God is with us. Christ calls to each of us from the face and experience of the other. When we say “God is with us”, we are saying that we see God in the lives of the other, that God calls to us from the one who is different than us, that God reaches out to us with the hands of those who are not like us.
In the beginning, God …
I think this—all this—is what “Trinity” is trying to describe … this dynamic, creative, relational God who always seeks to be with us and among us and within us. God is always creating, and God is always relating with creation, and God is always transforming creation. Read that last sentence again.
God is always creating, and God is always relating with creation, and God is always transforming creation. God is always at work bringing order out of chaos, always breathing life into every moment, always raising up a people who seek to work in partnership with God.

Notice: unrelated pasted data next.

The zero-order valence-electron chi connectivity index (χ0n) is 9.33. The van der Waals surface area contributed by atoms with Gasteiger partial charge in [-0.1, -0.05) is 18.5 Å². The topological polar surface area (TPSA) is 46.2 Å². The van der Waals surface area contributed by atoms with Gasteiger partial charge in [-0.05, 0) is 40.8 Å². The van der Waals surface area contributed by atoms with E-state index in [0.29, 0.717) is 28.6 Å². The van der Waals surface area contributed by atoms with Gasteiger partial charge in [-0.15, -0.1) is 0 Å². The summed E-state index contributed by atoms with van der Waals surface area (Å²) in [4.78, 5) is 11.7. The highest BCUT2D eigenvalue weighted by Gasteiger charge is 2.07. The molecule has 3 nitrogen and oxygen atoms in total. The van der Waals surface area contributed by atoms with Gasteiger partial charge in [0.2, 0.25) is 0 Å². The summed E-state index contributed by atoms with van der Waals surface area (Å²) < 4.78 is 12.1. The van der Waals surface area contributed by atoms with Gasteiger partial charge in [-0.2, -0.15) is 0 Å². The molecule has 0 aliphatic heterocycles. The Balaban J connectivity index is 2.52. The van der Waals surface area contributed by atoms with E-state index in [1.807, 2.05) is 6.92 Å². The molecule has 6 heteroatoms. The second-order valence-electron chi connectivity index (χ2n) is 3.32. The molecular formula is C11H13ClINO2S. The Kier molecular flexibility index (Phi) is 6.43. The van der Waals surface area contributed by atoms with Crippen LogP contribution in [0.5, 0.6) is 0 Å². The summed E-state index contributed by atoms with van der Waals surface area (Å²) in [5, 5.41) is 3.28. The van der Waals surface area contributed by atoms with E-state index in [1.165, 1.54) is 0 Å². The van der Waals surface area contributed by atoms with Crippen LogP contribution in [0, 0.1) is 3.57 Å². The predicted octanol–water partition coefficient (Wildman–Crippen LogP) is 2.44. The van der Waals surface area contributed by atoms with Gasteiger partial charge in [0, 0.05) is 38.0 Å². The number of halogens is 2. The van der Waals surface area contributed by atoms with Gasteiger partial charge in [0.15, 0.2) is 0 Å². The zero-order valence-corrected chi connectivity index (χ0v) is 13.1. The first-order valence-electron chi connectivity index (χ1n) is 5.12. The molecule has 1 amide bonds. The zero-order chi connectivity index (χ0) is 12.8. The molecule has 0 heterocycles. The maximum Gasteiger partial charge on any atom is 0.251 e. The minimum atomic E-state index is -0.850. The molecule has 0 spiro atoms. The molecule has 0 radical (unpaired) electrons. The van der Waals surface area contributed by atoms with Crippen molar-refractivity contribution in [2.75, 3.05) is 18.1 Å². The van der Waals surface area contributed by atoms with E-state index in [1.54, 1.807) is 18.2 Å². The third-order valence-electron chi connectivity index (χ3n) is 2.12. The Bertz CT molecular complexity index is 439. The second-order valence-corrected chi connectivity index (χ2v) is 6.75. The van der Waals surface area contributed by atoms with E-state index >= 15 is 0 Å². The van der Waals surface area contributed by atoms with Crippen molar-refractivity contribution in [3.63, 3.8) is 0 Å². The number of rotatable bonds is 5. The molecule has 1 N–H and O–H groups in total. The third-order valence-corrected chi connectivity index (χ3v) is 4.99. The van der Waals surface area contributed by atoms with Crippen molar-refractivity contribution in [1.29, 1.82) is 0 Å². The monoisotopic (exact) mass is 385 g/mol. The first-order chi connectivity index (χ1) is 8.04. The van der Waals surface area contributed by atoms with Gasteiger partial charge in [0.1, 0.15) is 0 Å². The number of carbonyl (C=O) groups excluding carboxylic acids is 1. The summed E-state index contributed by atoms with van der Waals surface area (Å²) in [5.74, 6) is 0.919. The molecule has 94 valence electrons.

In the beginning, God …
And in response, we …
As God’s people, we stand in solidarity with one another. We reach across all geographic and political and racial and religious divides. We join hands with one another, standing firm and rooted in the gospel of love against anyone and any force which seeks to divide us.
The grace of the Lord Jesus Christ, the love of God, and the communion of the Holy Spirit be with all of you.
Thanks be to God.
Rev. Dr. Yme Woensdregt
June 7, 2020 (Pentecost 1, Trinity Sunday)
Matthew 28: 16–20
2 Corinthians 13:11–13